#TaijiTuesday – Another Drive Hunt & Slaughter Season About to Begin

 

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Just a week away, on September 1, 2017 another season of the Taiji Dolphin Drive Hunt & Slaughter will begin. Each year, from September until March, pods of dolphins make their way across Hatagiri Bay which is located near the town of Taiji in Wakayama Prefecture in Japan. While this is a scenic and even serene area at times, death haunts the infamous Cove which is located directly adjacent to Taiji’s Whale Museum.

Every year during the annual government sanctioned dolphin & whale hunt, thousands of dolphins are brutally and inhumanely slaughtered. Below is the 2017/2018 Drive Hunt Quote – Taiji Fisherman’s Union is allowed to take 1,940 dolphins from nine different species over the course of six months. Over the coming weeks Voice for the Blue will do a #TaijiTuesday blog post and introduce you the nine species of Taiji Drive Hunt Quote.

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Not all dolphins driven into the cove are slaughtered. Taiji is known as “ground zero” for international trade in live dolphins. There is big money in the captive dolphin entertainment industry and there is a direct link between the captive dolphin entertainment industry and the bloody waters of the infamous Cove in Taiji. It is the dolphin entertainment industry that fuels the drive hunt and the killing of dolphins for meat unfortunately follows in its wake.

While in Taiji in December 2013, I witnessed numerous slaughters of Risso’s Dolphins, a slaughter of Striped Dolphins, one slaughter/live capture of Bottlenose Dolphins, and one live capture of Pacific White-Sided Dolphins. While each slaughter was different to experience they were in a sense all the same: The sound of dolphin taking its last breath, the sound of the Taiji killers yelling, the sound of a dolphin thrashing furiously in an attempt to escape death, then the eerie silence that tells you the slaughter is done and yet another pod of dolphins has lost its life at the hand of the Taiji fisherman. The sounds of slaughter are something that remain with you long after you left Taiji.

The Cove

Sunrise at the Cove – shortly before the slaughter of a pod of striped dolphins

Unfortunately many of us who stood witness to and documented the drive hunt and slaughter on the ground in Taiji are unable to return. Many activists have been held for questioning in immigration, then denied entry to Japan and deported back to our home countries. Japan has recently decided that simply witnessing and documenting the slaughter of dolphins is now a crime and classified as terrorism.

Being on the ground in Taiji was one of the hardest, but by far one of my proudest moments. I may not be able to return to Taiji but I will ensure that I educate as many as people as possible on the Drive Hunt & Slaughter, the direct relationship it has to the dolphin entertainment industry and why people should not participate in swim with dolphin programs or attend marine parks, such as Sea World & Marinleand Canada.

For the dolphins, Mel

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2017/2018 Taiji Drive Hunt Quota

Only 3 weeks until 2017/2018 Taiji Drive Hunt & Slaughter resumes again. 

2017/2018 Drive Hunt Quota by species:

2017/2018 quota for the drive fishery in Taiji has been released.  This quota allows for a take of 1,940 animals from nine species and has added two species to the list – rough-toothed dolphins & melon-headed whales.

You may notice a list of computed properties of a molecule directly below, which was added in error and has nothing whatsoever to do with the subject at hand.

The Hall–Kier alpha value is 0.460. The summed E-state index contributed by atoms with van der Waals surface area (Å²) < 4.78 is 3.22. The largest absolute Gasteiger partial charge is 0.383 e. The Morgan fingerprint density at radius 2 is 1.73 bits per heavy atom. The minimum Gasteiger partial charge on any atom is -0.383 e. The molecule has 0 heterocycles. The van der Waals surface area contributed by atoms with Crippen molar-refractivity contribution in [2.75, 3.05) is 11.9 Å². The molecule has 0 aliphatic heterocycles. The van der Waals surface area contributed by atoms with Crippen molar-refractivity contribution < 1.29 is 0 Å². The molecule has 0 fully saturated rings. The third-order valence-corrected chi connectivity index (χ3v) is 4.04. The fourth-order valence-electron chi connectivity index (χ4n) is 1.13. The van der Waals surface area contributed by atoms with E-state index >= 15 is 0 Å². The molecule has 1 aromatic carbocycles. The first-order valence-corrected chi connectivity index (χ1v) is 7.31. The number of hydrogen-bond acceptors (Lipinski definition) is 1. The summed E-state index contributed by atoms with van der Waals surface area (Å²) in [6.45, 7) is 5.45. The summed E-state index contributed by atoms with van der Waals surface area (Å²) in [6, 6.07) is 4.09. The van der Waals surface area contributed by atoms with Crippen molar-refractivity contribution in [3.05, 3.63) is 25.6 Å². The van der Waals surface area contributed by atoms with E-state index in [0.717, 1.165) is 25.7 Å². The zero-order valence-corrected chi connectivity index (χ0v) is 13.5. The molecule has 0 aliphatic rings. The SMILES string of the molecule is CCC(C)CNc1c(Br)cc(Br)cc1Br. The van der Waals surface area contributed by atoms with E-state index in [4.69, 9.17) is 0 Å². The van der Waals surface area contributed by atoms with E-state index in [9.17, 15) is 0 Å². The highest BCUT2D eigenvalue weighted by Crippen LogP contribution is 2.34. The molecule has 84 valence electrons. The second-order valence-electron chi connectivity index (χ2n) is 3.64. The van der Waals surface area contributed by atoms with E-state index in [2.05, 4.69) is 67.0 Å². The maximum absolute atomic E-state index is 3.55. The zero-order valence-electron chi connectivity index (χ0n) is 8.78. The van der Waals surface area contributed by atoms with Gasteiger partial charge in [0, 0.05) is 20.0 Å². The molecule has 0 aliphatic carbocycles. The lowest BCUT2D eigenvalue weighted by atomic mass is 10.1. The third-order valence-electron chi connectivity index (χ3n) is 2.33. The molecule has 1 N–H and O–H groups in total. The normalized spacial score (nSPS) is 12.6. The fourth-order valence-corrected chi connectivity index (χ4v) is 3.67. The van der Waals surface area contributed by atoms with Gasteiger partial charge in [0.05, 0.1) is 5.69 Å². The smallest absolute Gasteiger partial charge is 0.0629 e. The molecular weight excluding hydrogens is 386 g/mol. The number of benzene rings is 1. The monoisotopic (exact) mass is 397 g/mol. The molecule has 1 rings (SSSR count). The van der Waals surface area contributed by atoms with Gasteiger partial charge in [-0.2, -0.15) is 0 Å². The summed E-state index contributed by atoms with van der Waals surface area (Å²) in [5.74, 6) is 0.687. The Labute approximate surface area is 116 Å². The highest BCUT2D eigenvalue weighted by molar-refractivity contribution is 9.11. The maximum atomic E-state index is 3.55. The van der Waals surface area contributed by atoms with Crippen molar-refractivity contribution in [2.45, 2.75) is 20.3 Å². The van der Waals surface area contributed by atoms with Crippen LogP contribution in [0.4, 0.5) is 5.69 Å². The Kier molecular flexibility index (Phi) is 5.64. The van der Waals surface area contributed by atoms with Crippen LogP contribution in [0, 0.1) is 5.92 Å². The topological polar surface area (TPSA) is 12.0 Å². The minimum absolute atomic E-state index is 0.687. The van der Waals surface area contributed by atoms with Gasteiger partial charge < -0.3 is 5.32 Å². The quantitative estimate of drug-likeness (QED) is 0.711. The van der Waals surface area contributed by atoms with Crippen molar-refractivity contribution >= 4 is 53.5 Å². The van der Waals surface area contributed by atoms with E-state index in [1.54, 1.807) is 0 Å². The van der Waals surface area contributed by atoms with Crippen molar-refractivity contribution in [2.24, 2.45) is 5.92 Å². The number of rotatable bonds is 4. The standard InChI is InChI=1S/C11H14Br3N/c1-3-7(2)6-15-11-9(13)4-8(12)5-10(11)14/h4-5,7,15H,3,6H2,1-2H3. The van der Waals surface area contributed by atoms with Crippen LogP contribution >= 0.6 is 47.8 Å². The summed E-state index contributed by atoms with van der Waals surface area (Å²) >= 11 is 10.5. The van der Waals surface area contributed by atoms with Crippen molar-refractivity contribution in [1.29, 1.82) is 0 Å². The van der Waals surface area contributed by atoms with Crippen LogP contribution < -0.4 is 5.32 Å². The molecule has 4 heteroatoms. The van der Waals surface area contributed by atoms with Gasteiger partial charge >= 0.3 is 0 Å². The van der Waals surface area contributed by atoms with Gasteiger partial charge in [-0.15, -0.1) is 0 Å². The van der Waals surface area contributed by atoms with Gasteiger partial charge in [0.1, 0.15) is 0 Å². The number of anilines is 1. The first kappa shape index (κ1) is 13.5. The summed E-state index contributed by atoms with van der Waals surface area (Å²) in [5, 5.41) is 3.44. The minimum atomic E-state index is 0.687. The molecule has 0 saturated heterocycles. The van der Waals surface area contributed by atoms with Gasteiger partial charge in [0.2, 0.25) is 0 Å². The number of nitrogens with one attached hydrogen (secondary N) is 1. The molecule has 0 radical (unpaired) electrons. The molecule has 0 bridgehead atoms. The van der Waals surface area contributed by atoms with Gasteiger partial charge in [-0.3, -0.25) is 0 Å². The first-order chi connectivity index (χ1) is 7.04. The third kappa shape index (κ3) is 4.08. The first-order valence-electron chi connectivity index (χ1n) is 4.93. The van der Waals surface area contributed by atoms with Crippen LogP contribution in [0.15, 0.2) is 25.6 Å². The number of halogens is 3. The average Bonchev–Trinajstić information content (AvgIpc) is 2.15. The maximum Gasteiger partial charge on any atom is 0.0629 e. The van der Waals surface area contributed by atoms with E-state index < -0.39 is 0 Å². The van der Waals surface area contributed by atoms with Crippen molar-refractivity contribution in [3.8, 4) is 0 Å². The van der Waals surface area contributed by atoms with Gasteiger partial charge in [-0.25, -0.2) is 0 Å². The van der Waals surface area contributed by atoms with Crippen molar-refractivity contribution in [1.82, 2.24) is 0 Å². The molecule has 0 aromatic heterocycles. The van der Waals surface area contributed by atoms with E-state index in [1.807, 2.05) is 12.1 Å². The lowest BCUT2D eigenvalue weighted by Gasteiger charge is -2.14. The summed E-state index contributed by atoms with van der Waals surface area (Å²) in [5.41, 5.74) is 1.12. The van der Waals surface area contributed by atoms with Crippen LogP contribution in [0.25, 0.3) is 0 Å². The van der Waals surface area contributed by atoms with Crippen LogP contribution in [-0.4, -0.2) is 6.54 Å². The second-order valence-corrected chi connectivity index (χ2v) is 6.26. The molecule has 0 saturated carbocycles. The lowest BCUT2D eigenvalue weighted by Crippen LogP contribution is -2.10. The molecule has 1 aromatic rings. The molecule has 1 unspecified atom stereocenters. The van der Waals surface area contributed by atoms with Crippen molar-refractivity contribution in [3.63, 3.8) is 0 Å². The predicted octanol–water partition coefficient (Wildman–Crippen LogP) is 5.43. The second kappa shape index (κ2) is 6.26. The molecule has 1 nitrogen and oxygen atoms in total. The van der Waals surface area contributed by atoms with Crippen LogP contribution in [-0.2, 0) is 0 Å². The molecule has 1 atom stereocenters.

In addition to drive hunt, rough tooths and melon headed have been added to the hand harpoon quota in two prefectures – Wakayama and Okinawa. In Wakayama, 30 melon-headed whales can be taken, while in Okinawa, 13 rough-tooths and 60 melon-headed are allowed via this method. 

Including both hand-harpoon and drive hunting, a total of 33 rough-tooths and 190 melon-headed whales have been added to the overall small cetacean quota in Japan.

source: http://ika-net.cocolog-nifty.com/blog/2017/08/post-f1fb.html

Inside the Tanks Documentary

The wait it almost over! Inside The Tanks Documentary will be available to watch online TOMORROW: bit.ly/insidethetanks

This documentary is unique in its approach. Presenter and Producer Jonny Meah blasts the marine captivity debate wide open, giving all sides of the debate a chance to have their say, with in depth interviews from The Born Free Foundation, Dr Ingrid Visser, John Hargrove, and in a world exclusive on the topic, an interview with The Zoological Director of Marineland Antibes, Jon Kershaw.

Take a look at the trailer now:

 

Global Candlelight Vigil in Remembrance of the Lives Lost in the Cove

March 1, 2017 marked the first annual Global Candlelight Vigil in Remembrance of the Lives Lost in the Cove, organized by Dolphin Freedom Now. Be sure to follow Dolphin Freedom Now on Facebook & Twitter.

Activists around the world gathered in memory of the dolphins killed during the 2016-2017 Taiji Dolphin Drive hunt. A total of 569 dolphins were slaughtered this season and 235 dolphins were taken for a life of captivity this season.

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The event was also a way to honour the thousands of dedicated activists around the world who  follow and report on the dolphin hunts in Taiji from September to March each year.

Many activists held their own  private Candlelight vigils, while other activists held events around the world: Australia, Alaska, Germany, New Zealand, Denmark, South Carolina, United Kingdom, Los Angeles, New York City, Osaka Japan, Philadelphia, Philippines, San Diego, San Francisco & Seattle.

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Osaka, Japan:

 

 

 

Orca’s Live on Explore.org

If you are unable to make it out to British Columbia, Canada to do some whale watching the next best thing is to check out the live-cams on explore.org